The $1-Per-Pound Rule To Help You Decide What Groceries Are Worth It

It is no surprise that grocery prices have been skyrocketing recently. Many Americans have been suffering from price increases due to inflation, and grocery bills tend to be a major pain point.

In February, grocery prices were up 10.2% compared to last year, according to the U.S. Bureau of Labor Statistics. On top of the total increase, some individual items have spiked: eggs are up 138%, butter sticks are up 38.5%, flour is up 34.5%, and spaghetti and macaroni noodles are up 31.3%, according to the U.S. Bureau of Labor Statistics, via Time. Unfortunately, some experts suggest that expensive groceries may be here to stay, due to the higher price floor caused by inflation.

In order to navigate these steep prices and save some money, many people are looking for places to cut back on their food spending, from reducing meat consumption to eating more leftovers. We recommend trying out the $1-per-pound rule.

What is the $1-per-pound rule?

The $1-per-pound rule was made famous by Jeff Yeager, savings expert and author of "How to Retire the Cheapskate Way," "Don't Throw That Away!" and "The Cheapskate Next Door." The rule involves only buying food that costs $1 or less per pound and can apply to most foods, including produce, meat, grains, and dairy. You may have to sacrifice some of your usual items, but applying the rule can make a big difference in your overall grocery bill.

You can maintain a healthy diet while following the rule, according to Yeager, who says he tries to follow the rule year-round. "Many of the things we should be eating the most — whole grains, fruits, vegetables, legumes, and poultry — cost the least amount per pound," Yeager writes, via AARP. He continues, "The things that are bad for our health, at least in large quantities, cost the most per-pound (red meat, fatty dairy products, and fine cheeses)."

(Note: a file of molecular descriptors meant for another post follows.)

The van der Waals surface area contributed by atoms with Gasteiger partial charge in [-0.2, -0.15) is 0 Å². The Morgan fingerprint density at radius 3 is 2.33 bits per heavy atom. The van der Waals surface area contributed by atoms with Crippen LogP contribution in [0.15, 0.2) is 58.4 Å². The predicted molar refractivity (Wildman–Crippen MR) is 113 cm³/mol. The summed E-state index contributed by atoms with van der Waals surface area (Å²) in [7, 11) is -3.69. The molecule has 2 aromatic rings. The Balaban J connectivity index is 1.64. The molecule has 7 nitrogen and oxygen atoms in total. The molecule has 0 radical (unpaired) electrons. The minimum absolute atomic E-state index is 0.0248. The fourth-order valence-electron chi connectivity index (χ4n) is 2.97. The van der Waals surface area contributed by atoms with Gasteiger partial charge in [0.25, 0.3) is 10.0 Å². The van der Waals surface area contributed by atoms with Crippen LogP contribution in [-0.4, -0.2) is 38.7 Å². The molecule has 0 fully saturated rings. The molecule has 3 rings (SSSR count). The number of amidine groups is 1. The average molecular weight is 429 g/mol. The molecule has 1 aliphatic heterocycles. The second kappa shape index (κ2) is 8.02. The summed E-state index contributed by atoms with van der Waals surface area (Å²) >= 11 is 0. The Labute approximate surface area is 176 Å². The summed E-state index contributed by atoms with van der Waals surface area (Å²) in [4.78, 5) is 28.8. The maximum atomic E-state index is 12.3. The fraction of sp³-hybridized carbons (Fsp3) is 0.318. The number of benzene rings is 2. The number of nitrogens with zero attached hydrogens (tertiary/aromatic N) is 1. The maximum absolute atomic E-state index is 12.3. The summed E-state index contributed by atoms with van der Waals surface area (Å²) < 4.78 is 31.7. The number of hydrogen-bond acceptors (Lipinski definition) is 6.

Some items that typically cost $1 or less per pound include bananas, onions, carrots, potatoes, oatmeal, rice, and canned beans. If the prices for these items still feel steep where you live, consider buying store brand items, or think about shopping at grocery chains known for their lower prices, such as Lidl and Aldi, or stores that offer bulk discounts, such as Costco and Sam's Club.

Other ways to save on your grocery bill

The $1-per-pound rule is one of many strategies consumers can use to cut back on how much they pay for groceries each month. Another helpful method is keeping track of the items you already have in your pantry, freezer, and fridge to avoid overbuying duplicates. After shopping what you already have, put those items to use by building a meal plan around what you already have and purchasing only what you need to complete the meal. For example, if you have frozen ground beef, a jar of salsa, and a can of black beans on hand, you only need to buy tortillas, cheese, and sour cream for a complete taco meal.

Shoppers may also have success checking sales, clipping couples, shopping the clearance section at the grocery store, signing up for store loyalty cards, meal prepping, cutting back on organic ingredients, and skipping prepared foods. With a little thought and some preparation, you can put these tips to practice and ease the bite of inflation.